Hydronic Solar Panel Improvement Research

Project Name: Hydronic Solar Panel Improvement Research
Location: California State University – Dominguez Hills
Type: University Campus


California State University – Dominguez Hills has been actively working to reduce energy consumption and prevent greenhouse gas emissions from campus equipment. This has involved numerous energy-saving initiatives: installing LED lights, replacing their direct-fired natural gas chillers with electric ones, installing a 4 mWh “behind the meter” battery for clean energy during peak demand, and installing smart lighting controls, occupancy-based sensors, and smart valves on air handling units.

“It’s a combination of a whole bunch of things,” says Kenny Seeton, the central plant manager at CSUDH. “I’m always looking at how things intertwine and work together. How can we get the best bang for our buck out of these new devices? We push the limits of the technology.”

CSUDH has a history of piloting cutting-edge technologies and has received statewide recognition for its efforts. Studies released by the California Energy Commission have used their campus buildings as models of what the best practices in energy efficiency look like in the real world.

Seeton and the rest of the CSUDH campus facilities team are continually looking for new ways to increase efficiencies and decrease their reliance on natural gas for heating and cooling.

solar radiation table


Hydronic solar panels are among these emerging technologies that Seeton has been testing. “We’ve started to play around with solar thermal,” he reports, “making hot water from the sun.”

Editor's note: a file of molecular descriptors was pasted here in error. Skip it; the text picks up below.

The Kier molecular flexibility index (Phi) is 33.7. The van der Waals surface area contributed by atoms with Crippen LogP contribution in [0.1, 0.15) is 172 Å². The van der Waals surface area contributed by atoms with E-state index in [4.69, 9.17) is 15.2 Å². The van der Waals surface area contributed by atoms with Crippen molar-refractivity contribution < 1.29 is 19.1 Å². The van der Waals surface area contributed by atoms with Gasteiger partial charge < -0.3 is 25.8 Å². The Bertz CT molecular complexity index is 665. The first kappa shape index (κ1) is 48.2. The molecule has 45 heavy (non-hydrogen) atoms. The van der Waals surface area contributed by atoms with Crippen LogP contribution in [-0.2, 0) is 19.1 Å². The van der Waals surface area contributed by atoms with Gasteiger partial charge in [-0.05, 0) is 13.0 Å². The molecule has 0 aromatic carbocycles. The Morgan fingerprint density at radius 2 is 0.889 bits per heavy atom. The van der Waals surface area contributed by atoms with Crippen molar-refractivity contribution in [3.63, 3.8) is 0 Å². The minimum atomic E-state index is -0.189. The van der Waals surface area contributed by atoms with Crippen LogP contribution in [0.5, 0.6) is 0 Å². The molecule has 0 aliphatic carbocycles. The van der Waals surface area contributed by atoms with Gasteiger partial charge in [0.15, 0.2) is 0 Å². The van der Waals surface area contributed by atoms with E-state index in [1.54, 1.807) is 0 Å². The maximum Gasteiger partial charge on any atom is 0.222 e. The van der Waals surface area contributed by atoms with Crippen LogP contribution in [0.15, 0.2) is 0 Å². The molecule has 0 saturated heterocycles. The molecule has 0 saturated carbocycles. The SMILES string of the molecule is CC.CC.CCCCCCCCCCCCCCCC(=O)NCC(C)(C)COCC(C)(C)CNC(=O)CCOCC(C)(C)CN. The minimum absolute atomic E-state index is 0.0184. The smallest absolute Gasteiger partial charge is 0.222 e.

He initiated a beta test for a grouping of hydronic solar panels to serve a portion of the hot water loop at CSUDH. At first, the panels were running on a 30% glycol blend, a standard heat transfer fluid mix that one might find in a traditional hydronic system. The panel array produced a certain amount of Btu, though not as much as they predicted.

Facilities management has been investigating new technologies to make this loop more efficient, including upgrades to the solar panels and more efficient heat transfer fluids. When they heard about Hydromx, it seemed to be a natural fit.

“We heard about Hydromx and wanted to try it out,” says Seeton. “It seemed like a great opportunity to swap out the fluid. It’s not a whole lot, and we had all the metering on board [for data reporting].”

Campus photo
The campus uses less electricity now than in 2017, despite having added 300,000 square feet of building space.


CSUDH initiated the beta test of Hydromx in their hydronic solar panels in February 2022.


The solar panels experienced near-immediate efficiency gains once the loop ran on Hydromx. “From the data, it looked like we were getting an increase in productivity when we switched the fluids,” Seeton reports.

While running on glycol, the capacity of each solar panel maxed out at around 105 Btu. With Hydromx, the capacity of the panels increased immediately to 120 Btu.

The rate of heat transfer also improved with Hydromx. As the data show [Table 1], Hydromx increased the delta T of the system as the amount of solar radiation increased. This means the the panels produced higher leaving fluid temperatures with a simple change of the fluid.k assumes the cost reduction of the original 35% ethylene glycol along with the initial glycol installation labor.